Monday, April 18, 2005 | 8:22 a.m.
I first saw the Killers perform in August 2003, as an opening act for England's the Libertines at the Huntridge Theatre.
A crowd numbering less than 200 watched the Las Vegas band that night, and far fewer bothered to pay attention to their set.
Flash forward 20 months, and it's still mind-boggling just how far the Killers have come in such a short time.
The honors have been rolling in: three Grammy nominations, a stint on "Saturday Night Live," a fashion spread in GQ. How about three straight weeks at No. 8 on the Billboard 200, nearly a full year after the U.S. release of debut album "Hot Fuss"?
Friday night, the conquering heroes returned home for a concert at The Joint at the Hard Rock Hotel. And the show, which sold out weeks ago, was every bit the antithesis of that Huntridge gig I caught.
This time, diehard fans lined up hours early, then crowded around the pit at the foot of the stage.
Girls screamed when the lights went down. They screamed when vocalist Brandon Flowers sang his first words. They screamed each time they recognized the intro to a song.
Even the guys danced, and not just the ones trying to impress their dates. Big, tough-looking dudes bounced around and pumped their fists to the anthemic keyboard section of opener "Jenny Was a Friend of Mine."
And everyone sang every word to just about every song the Killers played, from hits "Somebody Told Me" and "Mr. Brightside" to semi-obscure B-side "Under the Gun" and U.K.-only album track "Indie Rock & Roll."
The rock band's rapid rise to prominence in an era dominated by R&B, hip-hop, country and pop has been surprising. That they've emerged from the long ignored Las Vegas music scene is borderline unbelievable.
So just how have the Killers met with such success? There's no denying timing had a lot to do with it. Nostalgia for the '80s burns brightly, and after the grunge and rap-metal dominated rock scene of the 1990s, music fans are after upbeat, catchy tunes once again.
Primarily, though, the Killers have made it big thanks to their songs. Teens on online message boards might gush over the four musicians' looks, but had "Hot Fuss" not been filled with well-crafted, fun, singalong songs, no one would bother arguing over which Killer is the cutest.
A crowd of around 1,800 -- ranging from packs of 10-year-old girls to couples in their 30s -- showed up because of those songs Friday night, and the Killers didn't let them down.
The band sounded better than it did in September at the House of Blues. Flowers' voice filled the room and Dave Keuning's guitar riffs glided above Mark Stoermer's rumbling basslines and Ronnie Vannucci's steady drumming.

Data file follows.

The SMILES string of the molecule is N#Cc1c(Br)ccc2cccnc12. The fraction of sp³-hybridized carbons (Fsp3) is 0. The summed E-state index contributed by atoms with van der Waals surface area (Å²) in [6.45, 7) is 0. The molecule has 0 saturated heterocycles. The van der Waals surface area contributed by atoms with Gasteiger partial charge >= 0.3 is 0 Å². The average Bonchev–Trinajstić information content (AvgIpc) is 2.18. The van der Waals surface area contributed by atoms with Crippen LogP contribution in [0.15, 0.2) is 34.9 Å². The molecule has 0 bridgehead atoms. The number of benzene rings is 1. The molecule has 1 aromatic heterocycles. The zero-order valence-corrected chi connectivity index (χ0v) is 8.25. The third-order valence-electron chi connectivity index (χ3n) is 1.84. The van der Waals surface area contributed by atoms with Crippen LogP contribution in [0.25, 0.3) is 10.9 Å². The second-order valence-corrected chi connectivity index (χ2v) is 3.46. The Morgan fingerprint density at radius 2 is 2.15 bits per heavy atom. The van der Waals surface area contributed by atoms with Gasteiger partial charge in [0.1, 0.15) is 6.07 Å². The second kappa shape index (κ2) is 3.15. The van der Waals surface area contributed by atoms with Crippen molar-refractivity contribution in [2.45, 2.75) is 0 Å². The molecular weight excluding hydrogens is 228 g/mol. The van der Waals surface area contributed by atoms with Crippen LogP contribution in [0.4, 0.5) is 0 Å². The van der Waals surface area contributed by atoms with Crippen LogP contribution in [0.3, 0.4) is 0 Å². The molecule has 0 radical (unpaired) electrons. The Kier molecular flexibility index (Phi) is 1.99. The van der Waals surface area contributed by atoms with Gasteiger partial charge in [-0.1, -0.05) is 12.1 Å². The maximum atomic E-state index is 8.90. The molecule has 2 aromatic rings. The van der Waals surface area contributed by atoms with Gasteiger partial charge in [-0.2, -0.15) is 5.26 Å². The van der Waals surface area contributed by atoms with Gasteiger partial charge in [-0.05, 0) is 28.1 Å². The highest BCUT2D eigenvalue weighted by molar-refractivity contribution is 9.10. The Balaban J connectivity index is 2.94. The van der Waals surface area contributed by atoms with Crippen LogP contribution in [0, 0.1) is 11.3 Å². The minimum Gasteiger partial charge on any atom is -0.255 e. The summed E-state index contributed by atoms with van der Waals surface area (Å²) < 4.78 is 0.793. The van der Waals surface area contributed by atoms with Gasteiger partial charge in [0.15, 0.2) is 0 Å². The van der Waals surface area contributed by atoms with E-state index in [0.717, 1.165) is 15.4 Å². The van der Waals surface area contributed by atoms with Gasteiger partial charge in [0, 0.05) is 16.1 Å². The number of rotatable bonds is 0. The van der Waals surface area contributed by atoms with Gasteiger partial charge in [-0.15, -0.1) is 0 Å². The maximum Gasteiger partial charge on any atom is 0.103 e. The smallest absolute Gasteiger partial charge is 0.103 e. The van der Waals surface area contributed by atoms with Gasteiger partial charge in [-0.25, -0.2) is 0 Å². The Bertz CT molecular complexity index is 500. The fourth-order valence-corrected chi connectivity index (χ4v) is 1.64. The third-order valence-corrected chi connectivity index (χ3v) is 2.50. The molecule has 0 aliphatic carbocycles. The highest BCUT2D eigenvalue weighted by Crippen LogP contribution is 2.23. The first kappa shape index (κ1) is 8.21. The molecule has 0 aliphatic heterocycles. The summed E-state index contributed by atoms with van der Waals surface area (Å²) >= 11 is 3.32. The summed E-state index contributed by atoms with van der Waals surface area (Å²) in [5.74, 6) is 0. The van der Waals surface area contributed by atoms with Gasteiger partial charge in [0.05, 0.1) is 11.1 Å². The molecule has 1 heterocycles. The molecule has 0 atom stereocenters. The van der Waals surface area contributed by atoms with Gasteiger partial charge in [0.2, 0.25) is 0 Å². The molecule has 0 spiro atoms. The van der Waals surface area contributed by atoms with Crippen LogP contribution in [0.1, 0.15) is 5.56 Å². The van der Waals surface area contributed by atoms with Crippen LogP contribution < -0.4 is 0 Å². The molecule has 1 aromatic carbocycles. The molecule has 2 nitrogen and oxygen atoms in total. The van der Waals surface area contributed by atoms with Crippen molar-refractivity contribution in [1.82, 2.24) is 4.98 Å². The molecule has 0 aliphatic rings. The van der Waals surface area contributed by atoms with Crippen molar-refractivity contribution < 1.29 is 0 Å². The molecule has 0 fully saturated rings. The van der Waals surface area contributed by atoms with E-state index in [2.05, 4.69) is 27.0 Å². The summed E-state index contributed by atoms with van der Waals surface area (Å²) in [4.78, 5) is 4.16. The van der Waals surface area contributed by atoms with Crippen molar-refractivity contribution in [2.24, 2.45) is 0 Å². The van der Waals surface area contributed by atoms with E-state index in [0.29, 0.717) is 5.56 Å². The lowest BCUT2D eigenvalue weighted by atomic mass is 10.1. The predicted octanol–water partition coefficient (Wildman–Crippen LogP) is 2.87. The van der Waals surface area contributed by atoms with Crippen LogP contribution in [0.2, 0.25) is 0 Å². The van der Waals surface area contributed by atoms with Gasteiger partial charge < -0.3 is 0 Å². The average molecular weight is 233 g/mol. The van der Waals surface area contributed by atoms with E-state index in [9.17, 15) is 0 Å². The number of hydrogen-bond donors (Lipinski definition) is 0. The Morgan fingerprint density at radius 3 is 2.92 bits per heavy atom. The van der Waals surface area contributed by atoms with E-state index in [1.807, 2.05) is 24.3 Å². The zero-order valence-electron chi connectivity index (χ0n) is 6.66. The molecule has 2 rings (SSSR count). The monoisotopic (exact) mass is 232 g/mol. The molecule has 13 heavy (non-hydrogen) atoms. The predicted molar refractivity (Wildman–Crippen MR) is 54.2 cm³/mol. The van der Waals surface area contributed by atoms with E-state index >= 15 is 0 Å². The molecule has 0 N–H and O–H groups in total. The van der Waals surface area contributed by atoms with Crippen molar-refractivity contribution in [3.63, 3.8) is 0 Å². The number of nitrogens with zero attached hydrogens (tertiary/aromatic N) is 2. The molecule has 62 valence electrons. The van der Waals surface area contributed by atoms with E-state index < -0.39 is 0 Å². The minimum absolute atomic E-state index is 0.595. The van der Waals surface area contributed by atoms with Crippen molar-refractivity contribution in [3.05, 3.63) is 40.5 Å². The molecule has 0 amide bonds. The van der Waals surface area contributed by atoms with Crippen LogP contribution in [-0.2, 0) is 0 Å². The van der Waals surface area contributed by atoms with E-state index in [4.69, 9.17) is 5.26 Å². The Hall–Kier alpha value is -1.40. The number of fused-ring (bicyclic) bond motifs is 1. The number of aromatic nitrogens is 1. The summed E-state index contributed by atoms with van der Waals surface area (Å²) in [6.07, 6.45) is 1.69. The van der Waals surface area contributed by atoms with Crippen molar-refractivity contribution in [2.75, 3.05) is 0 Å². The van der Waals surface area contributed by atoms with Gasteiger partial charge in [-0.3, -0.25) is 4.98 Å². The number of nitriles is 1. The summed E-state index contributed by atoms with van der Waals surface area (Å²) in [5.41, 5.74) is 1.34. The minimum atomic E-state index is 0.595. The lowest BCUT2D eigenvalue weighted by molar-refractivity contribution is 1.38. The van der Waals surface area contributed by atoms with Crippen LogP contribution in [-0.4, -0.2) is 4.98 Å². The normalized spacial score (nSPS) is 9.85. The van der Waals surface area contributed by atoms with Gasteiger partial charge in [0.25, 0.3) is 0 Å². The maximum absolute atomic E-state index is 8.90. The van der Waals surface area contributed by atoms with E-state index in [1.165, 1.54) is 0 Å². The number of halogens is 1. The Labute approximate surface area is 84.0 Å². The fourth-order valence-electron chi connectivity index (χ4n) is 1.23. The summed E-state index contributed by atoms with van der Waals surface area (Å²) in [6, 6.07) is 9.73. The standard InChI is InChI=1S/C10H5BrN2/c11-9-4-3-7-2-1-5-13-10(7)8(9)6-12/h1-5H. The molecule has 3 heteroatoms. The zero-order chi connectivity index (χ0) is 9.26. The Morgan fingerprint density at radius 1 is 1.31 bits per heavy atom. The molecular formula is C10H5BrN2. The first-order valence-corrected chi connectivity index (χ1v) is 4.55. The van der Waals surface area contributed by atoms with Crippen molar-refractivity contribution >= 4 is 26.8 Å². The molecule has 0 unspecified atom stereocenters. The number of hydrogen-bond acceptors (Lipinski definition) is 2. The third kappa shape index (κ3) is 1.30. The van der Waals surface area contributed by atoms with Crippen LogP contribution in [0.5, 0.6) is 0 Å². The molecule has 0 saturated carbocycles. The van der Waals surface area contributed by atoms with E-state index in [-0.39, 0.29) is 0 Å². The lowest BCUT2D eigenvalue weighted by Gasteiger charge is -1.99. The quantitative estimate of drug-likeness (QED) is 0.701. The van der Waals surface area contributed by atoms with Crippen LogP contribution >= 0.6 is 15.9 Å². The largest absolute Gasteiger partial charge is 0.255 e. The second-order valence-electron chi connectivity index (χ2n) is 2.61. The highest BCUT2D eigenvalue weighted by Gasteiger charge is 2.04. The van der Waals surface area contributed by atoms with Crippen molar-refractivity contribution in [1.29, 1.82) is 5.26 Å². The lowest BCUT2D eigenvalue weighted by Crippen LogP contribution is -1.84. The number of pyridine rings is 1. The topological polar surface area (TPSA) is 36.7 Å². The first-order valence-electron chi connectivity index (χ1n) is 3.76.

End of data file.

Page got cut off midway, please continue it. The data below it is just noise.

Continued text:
Arriving onstage after a full recording of Elvis Presley's "It's Now or Never," the Killers also appeared far more comfortable before their hometown fans than they did in their first return last year.
"Let's see what we have here, Las Vegas," Flowers said early on. "I see some familiar faces tonight. We're really happy to be home."
The Killers played nine of 11 tracks from "Hot Fuss," omitting only "Believe Me Natalie" and "Everything Will Be All Right."
Predictably, the singles went over best with the crowd, particularly "Mr. Brightside," the song that first got the band noticed, and ultimately signed to British label Lizard King Records.
The rest of the night's fare was also received warmly by the audience, with energy remaining high during albums cuts "Change Your Mind," "Andy, You're a Star" and "Midnight Show."
The set's two new cuts -- titled "Where Is She?" and "Stereo of Lies," according to Flowers -- weren't nearly as successful.
The first shimmered a bit like the Cure, while the second's jagged approach recalled Franz Ferdinand. But neither delivered a catchy hook or an especially memorable chorus.
Fortunately, the band has plenty of time to work out the kinks before recording its sophomore album later this year.
The Killers' stage show, meanwhile, continues to improve gradually.
Flowers, decked out in a pink leather jacket and a trace of eyeliner, still appeared uncertain how to occupy himself when he wasn't behind his keyboard, opting mainly for robotic hand motions and steely-eyed stares into the crowd.
Stoermer, on the other hand, was far more animated than in previous appearances. The once pillar-like bassist wandered around and even boogied a little as he played his instrument, the apparent result of months of nonstop touring.
My only complaint is that the Killers' shows continue to feel a bit short. This one clocked in at 55 minutes, including a break before a two-song encore featuring "On Top" and "All These Things That I've Done."
The band might consider adding a cover tune to its repertoire, or digging up another early rarity or two to fill things out.
Before long, though, it shouldn't be an issue. A second disc will nearly double the Killers' catalog, providing ample material for 65- or 75-minute performances.
Whether that follow-up album will match the triumph of "Hot Fuss," of course, will be the question on everyone's minds as the Las Vegans' young career moves into its next phase.